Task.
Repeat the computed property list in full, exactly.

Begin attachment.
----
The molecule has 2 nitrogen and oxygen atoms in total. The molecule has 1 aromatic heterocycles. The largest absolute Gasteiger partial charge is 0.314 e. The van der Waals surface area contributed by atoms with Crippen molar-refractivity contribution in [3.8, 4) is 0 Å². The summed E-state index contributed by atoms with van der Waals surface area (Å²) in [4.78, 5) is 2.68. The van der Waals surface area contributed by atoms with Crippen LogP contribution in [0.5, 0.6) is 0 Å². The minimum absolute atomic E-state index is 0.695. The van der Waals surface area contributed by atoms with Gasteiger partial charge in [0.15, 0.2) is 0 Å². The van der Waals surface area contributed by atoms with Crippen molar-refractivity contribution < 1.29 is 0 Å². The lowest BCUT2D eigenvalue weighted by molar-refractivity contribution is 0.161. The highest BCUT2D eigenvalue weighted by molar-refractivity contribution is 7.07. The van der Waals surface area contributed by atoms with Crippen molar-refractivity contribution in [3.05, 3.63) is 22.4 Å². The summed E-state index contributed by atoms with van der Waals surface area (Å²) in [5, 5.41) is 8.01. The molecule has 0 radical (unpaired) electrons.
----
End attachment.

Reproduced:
The molecule has 2 nitrogen and oxygen atoms in total. The molecule has 1 aromatic heterocycles. The largest absolute Gasteiger partial charge is 0.314 e. The van der Waals surface area contributed by atoms with Crippen molar-refractivity contribution in [3.8, 4) is 0 Å². The summed E-state index contributed by atoms with van der Waals surface area (Å²) in [4.78, 5) is 2.68. The van der Waals surface area contributed by atoms with Crippen LogP contribution in [0.5, 0.6) is 0 Å². The minimum absolute atomic E-state index is 0.695. The van der Waals surface area contributed by atoms with Gasteiger partial charge in [0.15, 0.2) is 0 Å². The van der Waals surface area contributed by atoms with Crippen molar-refractivity contribution < 1.29 is 0 Å². The lowest BCUT2D eigenvalue weighted by molar-refractivity contribution is 0.161. The highest BCUT2D eigenvalue weighted by molar-refractivity contribution is 7.07. The van der Waals surface area contributed by atoms with Crippen molar-refractivity contribution in [3.05, 3.63) is 22.4 Å². The summed E-state index contributed by atoms with van der Waals surface area (Å²) in [5, 5.41) is 8.01. The molecule has 0 radical (unpaired) electrons.